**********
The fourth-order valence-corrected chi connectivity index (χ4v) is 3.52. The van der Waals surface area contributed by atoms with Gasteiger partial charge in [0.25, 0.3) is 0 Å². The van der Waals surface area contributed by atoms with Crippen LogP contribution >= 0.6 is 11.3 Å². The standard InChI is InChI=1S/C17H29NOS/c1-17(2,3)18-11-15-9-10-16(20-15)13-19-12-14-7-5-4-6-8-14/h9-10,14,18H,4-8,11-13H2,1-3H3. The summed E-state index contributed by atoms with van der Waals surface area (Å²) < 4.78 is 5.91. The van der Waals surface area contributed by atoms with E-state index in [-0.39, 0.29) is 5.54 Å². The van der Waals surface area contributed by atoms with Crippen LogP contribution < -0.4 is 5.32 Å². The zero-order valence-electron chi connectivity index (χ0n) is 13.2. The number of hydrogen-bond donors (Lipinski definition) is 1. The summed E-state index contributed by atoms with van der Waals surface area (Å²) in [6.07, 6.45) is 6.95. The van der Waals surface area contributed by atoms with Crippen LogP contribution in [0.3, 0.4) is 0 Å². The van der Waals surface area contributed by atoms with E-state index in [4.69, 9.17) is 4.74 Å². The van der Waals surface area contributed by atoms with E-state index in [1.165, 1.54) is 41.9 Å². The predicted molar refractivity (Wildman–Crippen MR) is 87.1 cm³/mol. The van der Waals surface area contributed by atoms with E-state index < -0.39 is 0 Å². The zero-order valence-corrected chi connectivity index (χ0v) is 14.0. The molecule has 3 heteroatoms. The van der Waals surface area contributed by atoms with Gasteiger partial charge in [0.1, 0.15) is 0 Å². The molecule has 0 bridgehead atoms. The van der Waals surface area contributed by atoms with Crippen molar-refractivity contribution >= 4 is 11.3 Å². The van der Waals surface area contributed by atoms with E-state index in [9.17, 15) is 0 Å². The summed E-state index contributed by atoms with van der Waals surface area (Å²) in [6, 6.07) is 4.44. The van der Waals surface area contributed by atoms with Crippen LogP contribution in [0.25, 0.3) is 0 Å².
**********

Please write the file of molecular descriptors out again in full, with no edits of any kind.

The fourth-order valence-corrected chi connectivity index (χ4v) is 3.52. The van der Waals surface area contributed by atoms with Gasteiger partial charge in [0.25, 0.3) is 0 Å². The van der Waals surface area contributed by atoms with Crippen LogP contribution >= 0.6 is 11.3 Å². The standard InChI is InChI=1S/C17H29NOS/c1-17(2,3)18-11-15-9-10-16(20-15)13-19-12-14-7-5-4-6-8-14/h9-10,14,18H,4-8,11-13H2,1-3H3. The summed E-state index contributed by atoms with van der Waals surface area (Å²) < 4.78 is 5.91. The van der Waals surface area contributed by atoms with E-state index in [-0.39, 0.29) is 5.54 Å². The van der Waals surface area contributed by atoms with Crippen LogP contribution < -0.4 is 5.32 Å². The zero-order valence-electron chi connectivity index (χ0n) is 13.2. The number of hydrogen-bond donors (Lipinski definition) is 1. The summed E-state index contributed by atoms with van der Waals surface area (Å²) in [6.07, 6.45) is 6.95. The van der Waals surface area contributed by atoms with Crippen LogP contribution in [0.3, 0.4) is 0 Å². The van der Waals surface area contributed by atoms with E-state index in [4.69, 9.17) is 4.74 Å². The van der Waals surface area contributed by atoms with E-state index in [1.165, 1.54) is 41.9 Å². The predicted molar refractivity (Wildman–Crippen MR) is 87.1 cm³/mol. The van der Waals surface area contributed by atoms with E-state index < -0.39 is 0 Å². The zero-order valence-corrected chi connectivity index (χ0v) is 14.0. The molecule has 3 heteroatoms. The van der Waals surface area contributed by atoms with Gasteiger partial charge in [0.1, 0.15) is 0 Å². The molecule has 0 bridgehead atoms. The van der Waals surface area contributed by atoms with Crippen molar-refractivity contribution >= 4 is 11.3 Å². The van der Waals surface area contributed by atoms with E-state index in [9.17, 15) is 0 Å². The summed E-state index contributed by atoms with van der Waals surface area (Å²) in [6, 6.07) is 4.44. The van der Waals surface area contributed by atoms with Crippen LogP contribution in [0.25, 0.3) is 0 Å².